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Date: -- (:)
From: Jacques Garrigue <garrigue@m...>
Subject: Re: [Caml-list] Recursive types
From: Keiko Nakata <keiko@kurims.kyoto-u.ac.jp>

> I think that it is not easy to know when to apply eta-expansion, 
> namely, to replace a type name with its underlying definition.
> 
> For instance, to check equivalence betweeen the types t and s below:
>  type t = < m : t * t >
>  type 'a tuple = 'a * 'a
>  type s = < m : s tuple >
> 
> the algorithm should memorize that t * t and s tuple are equivalent,
> and then expands s tupl into s * s  
> so as to check between t * t and s * s? 

No need to memorize equivalences: s tuple expands at its head to s * s.
The type checker guarantees that it is always safe to expand the head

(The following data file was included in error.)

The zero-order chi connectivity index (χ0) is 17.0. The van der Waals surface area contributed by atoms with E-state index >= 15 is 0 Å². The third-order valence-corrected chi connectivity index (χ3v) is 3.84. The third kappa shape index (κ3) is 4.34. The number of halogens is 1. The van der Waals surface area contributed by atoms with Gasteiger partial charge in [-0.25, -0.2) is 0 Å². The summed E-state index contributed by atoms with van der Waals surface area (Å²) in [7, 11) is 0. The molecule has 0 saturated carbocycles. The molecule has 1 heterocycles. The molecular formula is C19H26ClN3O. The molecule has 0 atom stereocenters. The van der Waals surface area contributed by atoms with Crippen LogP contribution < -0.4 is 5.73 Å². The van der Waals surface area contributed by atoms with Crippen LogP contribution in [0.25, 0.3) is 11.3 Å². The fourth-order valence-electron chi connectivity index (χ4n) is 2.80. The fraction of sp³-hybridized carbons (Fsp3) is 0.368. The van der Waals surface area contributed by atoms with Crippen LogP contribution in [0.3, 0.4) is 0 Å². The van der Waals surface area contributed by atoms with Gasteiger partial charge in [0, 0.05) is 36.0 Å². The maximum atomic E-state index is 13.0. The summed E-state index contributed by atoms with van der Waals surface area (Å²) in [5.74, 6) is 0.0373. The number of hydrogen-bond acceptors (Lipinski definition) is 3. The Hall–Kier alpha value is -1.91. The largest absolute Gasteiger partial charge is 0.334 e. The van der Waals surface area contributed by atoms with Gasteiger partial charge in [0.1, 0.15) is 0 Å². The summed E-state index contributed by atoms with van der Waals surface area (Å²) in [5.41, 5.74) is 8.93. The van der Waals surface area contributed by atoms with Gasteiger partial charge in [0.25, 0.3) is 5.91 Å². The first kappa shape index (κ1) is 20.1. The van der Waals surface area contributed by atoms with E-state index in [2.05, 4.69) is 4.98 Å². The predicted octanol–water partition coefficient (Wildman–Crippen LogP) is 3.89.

of a type (i.e., definitions are well-founded.)
But you're right that abbreviations complicate the unification
algorithm a lot.
In order for unification to succeed above, t must expand to
(< m: 'a * 'a> as 'a), and s too. But to print nicely types we must
keep the abbreviations. This is done by memoizing expansions inside 
the abbreviations themselves. I.e., the expansion of t is actually:
  (< m : t[t='a] * t[t='a] > as 'a)
and that of s is
  (< m : s[s='b] tuple[s='b]> as 'b)
where [t='a] is an internal annotation to the abbreviation. So when
unifying, you can actually check the underlying type of an
abbreviation. But maintaining these abbreviations is rather
involved...
Fo instance abbreviations must be propagated:
  type u = <m : w> and w = u * u
will expand to
  (<m : w[u='a]> as 'a)
so that, if we expand w, we fall back to
  (<m : u[u='a] * u[u='a]>)

Jacques Garrigue